Thursday, 17 May 2012

Seeing is believing

It took me a while to accept that I have a big part to play in the success of my child's formal education.

When he started school I was of the belief that I could leave the professionals to it.  

I saw my job - on the education front - to expand his experiences and show him why it may be worth putting in effort to learn at school.

Practically demonstrate to him the advantages of being good with numbers, or learning how to read.

"You could be writing the script for Star Wars VII if you knew how to."

"You wouldn't be hungry it you could actually read the menu."

That sort of thing.

I stuck to those guns despite various triggers and messages from the school to be more engaged with Max's learning.

"Max needs help with his such and such" or "Max needs to revisit x, y and z".

Instead I took these homework diary notes as people pointing out the obvious, rather than as prompting me to actually facilitate any extra learning.

I'm no teacher, I proved that by going back into the classroom.

Thing is my principle is that I want my son to enjoy school, not really caring too much about his academic performance, unless it starts to affect his enjoyment.

Something it did last year.

Due to the sometimes processional nature of learning, Max was being systematically put up reading levels as he had exhausted books at the previous level without enough regard  to the fact of if he was actually understanding them, and if his basics were strong enough for him to move on from.

"I think he needs to go back a level, not up one."  I said, when his step up meant he was just reading words out in order, rather than reading and understanding a story.

I think my attitude puzzled his educators, and I appreciate they are under pressure to ensure children reach certain levels, but the danger is broken learning, and teaching them to the tests, rather than giving them a sound overall basis to build upon.

At this point I accepted I needed to do something about it.

With the assistance of my lovely girlfriend (which if I'd written the blog pieces I really owe you about her, you'd know she is an early years teacher, and goes by the name of Helen) I took it upon myself to take Max right back to the beginning.

Directed by Helen, I was teaching Max how to blend his words and to look for the phonics sounds he so clearly understood.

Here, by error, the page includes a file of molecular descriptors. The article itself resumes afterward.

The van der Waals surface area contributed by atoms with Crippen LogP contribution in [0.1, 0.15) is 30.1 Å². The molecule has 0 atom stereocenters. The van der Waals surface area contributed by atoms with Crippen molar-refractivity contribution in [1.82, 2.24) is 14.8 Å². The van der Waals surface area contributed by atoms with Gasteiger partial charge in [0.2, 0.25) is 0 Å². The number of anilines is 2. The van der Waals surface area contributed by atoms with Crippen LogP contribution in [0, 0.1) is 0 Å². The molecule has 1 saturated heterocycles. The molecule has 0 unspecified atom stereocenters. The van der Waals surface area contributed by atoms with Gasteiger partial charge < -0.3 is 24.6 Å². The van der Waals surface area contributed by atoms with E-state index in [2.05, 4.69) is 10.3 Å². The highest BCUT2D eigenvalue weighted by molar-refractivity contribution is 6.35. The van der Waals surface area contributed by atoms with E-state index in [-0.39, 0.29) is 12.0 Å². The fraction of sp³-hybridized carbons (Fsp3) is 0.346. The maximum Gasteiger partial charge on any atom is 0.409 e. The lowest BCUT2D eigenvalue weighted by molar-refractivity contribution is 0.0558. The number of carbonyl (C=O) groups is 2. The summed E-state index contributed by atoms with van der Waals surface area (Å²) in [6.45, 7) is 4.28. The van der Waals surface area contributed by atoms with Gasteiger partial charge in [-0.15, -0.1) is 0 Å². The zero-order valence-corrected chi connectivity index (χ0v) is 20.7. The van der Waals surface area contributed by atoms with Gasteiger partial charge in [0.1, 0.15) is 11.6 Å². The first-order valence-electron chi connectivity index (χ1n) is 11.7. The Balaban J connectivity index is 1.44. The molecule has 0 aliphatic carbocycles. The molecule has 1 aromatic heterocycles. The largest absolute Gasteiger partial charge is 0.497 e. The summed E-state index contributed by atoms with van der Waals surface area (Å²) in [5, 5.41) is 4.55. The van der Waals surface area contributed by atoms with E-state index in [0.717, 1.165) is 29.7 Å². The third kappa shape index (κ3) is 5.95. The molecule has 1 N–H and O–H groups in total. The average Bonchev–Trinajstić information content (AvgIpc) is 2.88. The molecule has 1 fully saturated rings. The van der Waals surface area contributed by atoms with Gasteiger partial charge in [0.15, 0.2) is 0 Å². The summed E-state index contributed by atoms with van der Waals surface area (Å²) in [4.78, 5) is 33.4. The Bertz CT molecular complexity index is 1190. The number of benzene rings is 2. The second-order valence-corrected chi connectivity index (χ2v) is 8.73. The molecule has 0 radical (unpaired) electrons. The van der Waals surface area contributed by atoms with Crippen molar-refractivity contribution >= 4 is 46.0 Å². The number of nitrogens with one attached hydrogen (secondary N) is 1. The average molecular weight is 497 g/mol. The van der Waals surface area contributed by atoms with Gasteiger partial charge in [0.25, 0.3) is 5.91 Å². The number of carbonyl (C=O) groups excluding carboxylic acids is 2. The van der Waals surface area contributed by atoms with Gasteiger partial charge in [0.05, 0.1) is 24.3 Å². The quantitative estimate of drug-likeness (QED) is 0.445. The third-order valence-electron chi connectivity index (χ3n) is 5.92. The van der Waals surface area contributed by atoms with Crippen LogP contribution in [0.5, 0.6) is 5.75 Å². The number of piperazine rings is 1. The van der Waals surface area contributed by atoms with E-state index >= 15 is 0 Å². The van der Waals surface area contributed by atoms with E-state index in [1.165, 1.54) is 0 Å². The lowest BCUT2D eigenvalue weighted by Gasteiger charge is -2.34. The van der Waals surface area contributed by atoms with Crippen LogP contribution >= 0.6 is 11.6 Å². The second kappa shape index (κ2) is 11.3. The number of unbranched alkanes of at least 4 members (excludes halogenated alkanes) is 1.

It was immediately obvious he'd been listening at school, and knew all his sounds, letters and actions, it's just that no one had pointed out why, or how to look for them, and what to do when he found them.

After a couple of weeks it all clicked into place, his reading improved drastically, his confidence and attitude to school too.

We all learned something.

And then recently it was pointed out to me that my son is a visual learner.  He needs to see things to understand how they work.

A fact demonstrated well this week, when completing his latest homework on weights.


He observed that the Liquorice Allsorts I got for my birthday weighed 600g when I opened them, and he worked out how much they weighed now, clocking how many of them I'd eaten.  All the time seeing what these amounts looked liked (and tasted like).


We also used a bag of satsumas to represent units of ten.  He was quickly then able to interpret the measurements on our weighing scales, and split 100 into half.

It feels good to know I am understanding him better, and helping him to learn.

It was fun.

Thing is, I'm not sure that satsumas or Bertie's Bassets are an ideal long-term tool for our maths expansion (just our personal expansions), so as my girlfriend is too honest to even consider stealing learning aids I'm looking for other ideas.


I know people use marbles, and I may start there, but I wondered if there was anything else more novel I could use?

Think I have a set of pool balls somewhere.

They may work.

As long as we remember not to eat them.

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